A 2 mm diameter braided steel wire cable (FIG. 2.3) may be inserted in the edge of the canvas and fastened by a seam, stapling or riveting line, for the purpose of conferring greater resistance to the fixations and confer greater consistency to the assembly, particularly in canvas tightening operations.

In order to reduce the effect of the wind on the canvasses once installed, pressure dissipaters that consist basically of orifices, preferably circular, connected to sleeves that direct the wind downwards (FIG. 7) may be used. In this manner, the effect of the wind pressure is reduced while preventing the flame from passing though said dissipaters due to their tendency to ascend by convection.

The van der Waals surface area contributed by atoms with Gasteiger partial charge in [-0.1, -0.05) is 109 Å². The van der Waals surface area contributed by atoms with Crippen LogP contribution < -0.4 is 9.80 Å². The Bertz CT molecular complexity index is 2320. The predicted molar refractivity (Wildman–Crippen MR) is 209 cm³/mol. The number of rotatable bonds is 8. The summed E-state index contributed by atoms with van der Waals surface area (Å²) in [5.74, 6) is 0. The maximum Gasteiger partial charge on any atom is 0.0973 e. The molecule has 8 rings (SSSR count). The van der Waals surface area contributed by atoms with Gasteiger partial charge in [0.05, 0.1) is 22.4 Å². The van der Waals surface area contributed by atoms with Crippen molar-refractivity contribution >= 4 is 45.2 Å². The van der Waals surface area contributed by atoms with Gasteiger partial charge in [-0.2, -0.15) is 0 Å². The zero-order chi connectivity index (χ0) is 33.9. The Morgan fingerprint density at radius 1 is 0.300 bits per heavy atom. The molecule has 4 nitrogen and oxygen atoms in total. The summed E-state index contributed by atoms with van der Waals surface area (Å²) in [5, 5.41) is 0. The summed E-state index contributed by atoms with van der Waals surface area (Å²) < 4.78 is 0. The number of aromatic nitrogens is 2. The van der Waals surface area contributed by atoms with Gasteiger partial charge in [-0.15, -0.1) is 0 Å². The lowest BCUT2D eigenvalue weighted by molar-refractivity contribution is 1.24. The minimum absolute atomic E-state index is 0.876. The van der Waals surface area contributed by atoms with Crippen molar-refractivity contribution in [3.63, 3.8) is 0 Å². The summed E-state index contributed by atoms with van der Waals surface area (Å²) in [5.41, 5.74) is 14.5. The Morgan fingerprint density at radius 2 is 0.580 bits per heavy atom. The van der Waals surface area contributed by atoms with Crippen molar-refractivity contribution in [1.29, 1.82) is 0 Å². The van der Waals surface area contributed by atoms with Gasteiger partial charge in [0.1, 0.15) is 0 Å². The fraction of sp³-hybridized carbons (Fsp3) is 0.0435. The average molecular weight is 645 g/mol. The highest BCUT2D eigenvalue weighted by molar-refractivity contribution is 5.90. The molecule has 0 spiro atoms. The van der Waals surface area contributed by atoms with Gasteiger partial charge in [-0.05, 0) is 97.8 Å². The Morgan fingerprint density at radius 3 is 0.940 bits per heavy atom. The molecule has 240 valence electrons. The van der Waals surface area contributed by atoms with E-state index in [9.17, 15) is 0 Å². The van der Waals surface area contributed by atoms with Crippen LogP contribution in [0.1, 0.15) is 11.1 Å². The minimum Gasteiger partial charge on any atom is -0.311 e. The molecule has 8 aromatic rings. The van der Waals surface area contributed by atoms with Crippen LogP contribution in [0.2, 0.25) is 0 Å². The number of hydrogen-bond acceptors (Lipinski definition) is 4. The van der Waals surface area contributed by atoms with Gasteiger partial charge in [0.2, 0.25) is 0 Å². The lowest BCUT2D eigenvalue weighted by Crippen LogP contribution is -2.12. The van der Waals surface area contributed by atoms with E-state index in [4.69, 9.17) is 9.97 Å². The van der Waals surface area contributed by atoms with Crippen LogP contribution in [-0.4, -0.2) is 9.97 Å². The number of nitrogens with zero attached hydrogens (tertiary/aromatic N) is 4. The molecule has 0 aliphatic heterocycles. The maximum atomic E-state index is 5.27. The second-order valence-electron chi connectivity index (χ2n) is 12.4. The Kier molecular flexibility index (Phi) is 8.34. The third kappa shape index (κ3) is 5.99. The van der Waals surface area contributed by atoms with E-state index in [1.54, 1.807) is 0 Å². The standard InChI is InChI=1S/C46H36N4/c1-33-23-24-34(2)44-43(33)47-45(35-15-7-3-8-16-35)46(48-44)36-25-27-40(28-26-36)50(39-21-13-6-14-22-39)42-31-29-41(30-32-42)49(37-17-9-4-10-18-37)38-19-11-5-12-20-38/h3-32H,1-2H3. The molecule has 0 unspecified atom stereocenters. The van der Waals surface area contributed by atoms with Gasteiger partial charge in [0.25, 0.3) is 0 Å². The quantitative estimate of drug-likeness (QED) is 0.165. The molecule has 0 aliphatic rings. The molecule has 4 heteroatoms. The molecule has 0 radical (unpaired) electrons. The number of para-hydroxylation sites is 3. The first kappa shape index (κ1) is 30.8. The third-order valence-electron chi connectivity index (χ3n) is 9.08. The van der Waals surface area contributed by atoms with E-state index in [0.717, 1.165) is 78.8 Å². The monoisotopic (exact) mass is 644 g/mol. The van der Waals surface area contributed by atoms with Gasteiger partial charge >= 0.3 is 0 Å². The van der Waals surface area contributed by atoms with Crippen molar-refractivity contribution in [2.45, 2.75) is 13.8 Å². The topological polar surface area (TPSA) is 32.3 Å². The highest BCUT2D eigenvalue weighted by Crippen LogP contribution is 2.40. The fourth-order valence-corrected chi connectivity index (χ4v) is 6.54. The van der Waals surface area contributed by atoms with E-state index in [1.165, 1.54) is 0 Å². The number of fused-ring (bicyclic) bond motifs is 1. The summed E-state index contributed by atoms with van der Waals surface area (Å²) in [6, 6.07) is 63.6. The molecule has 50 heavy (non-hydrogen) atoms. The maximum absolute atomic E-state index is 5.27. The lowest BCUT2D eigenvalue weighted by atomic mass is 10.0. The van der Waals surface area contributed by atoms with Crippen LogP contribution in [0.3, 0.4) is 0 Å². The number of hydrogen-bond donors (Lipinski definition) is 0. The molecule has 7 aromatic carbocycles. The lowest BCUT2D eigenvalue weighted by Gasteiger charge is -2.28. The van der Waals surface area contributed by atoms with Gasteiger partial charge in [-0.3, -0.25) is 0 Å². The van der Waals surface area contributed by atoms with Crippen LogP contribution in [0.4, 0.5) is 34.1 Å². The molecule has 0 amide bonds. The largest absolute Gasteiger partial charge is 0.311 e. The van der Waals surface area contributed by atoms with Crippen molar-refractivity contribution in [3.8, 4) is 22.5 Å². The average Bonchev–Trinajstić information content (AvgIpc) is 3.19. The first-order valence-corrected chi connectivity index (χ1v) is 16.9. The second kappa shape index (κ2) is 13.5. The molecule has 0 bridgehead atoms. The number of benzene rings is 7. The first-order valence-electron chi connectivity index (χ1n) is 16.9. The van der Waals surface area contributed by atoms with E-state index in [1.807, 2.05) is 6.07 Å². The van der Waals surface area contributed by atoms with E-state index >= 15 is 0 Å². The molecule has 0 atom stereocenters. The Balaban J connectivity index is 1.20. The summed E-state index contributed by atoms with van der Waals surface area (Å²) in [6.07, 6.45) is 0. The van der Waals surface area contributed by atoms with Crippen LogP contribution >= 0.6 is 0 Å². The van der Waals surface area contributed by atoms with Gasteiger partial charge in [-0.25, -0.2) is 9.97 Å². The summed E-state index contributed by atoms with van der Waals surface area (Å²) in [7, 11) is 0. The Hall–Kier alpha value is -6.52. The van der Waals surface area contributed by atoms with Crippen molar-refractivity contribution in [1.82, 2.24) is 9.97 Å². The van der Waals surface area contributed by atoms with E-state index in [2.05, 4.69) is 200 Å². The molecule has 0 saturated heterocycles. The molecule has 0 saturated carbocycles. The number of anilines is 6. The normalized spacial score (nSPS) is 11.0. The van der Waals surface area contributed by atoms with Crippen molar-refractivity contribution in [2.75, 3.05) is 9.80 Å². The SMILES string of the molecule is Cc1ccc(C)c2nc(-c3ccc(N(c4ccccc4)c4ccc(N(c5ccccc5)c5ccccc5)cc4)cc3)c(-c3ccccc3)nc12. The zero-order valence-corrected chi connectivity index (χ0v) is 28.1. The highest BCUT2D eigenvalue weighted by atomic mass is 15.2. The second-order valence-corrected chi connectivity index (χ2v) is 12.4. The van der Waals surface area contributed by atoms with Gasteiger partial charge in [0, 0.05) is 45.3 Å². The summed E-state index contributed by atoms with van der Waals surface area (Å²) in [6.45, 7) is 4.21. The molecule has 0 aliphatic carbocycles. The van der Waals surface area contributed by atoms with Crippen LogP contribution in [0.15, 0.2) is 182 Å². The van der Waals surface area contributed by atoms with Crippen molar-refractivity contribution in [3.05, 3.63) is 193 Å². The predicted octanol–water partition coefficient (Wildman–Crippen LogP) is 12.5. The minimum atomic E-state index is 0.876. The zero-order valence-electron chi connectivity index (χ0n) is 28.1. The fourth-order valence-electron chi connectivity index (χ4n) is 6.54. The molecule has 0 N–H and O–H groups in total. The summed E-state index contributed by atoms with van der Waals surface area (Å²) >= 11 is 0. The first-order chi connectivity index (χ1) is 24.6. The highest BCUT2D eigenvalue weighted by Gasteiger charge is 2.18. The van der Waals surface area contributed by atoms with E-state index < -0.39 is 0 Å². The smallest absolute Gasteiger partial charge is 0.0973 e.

In the case that the canvasses are installed on fixed infrastructures comprised of posts, these may be fully (FIG. 8.1) or partially folded up to a certain degree of tilt (FIG. 8.2), for the purpose in the latter case of reducing the effect of wind pressure. The canvasses may be deployed from fixed stations or cabinets (FIGS. 9 and 10) as storage elements, through cables (FIG. 9.1) or guides (FIGS. 10.1 and 10.4) resting on posts, using rings or snaps (FIG. 9.2) or guide elements (FIG. 10.2) in the manner of preventive fire breaks. In cases where these are supported by cables, these may be fixed or extensible. In the latter case, they may be unrolled from the stations or cabinets by means of a rotating element (FIG. 9.3) and disposed on the posts through open rings or snaps joined to said posts (FIG. 9.4), in such a manner that the cable may be unhooked to allow the passage of the canvas. In any case, the canvasses must be inserted in its lower edge on structures anchored to the ground in such a manner as to ensure the discontinuity of the vegetal fuel (FIG. 9.5 and FIG. 10.3).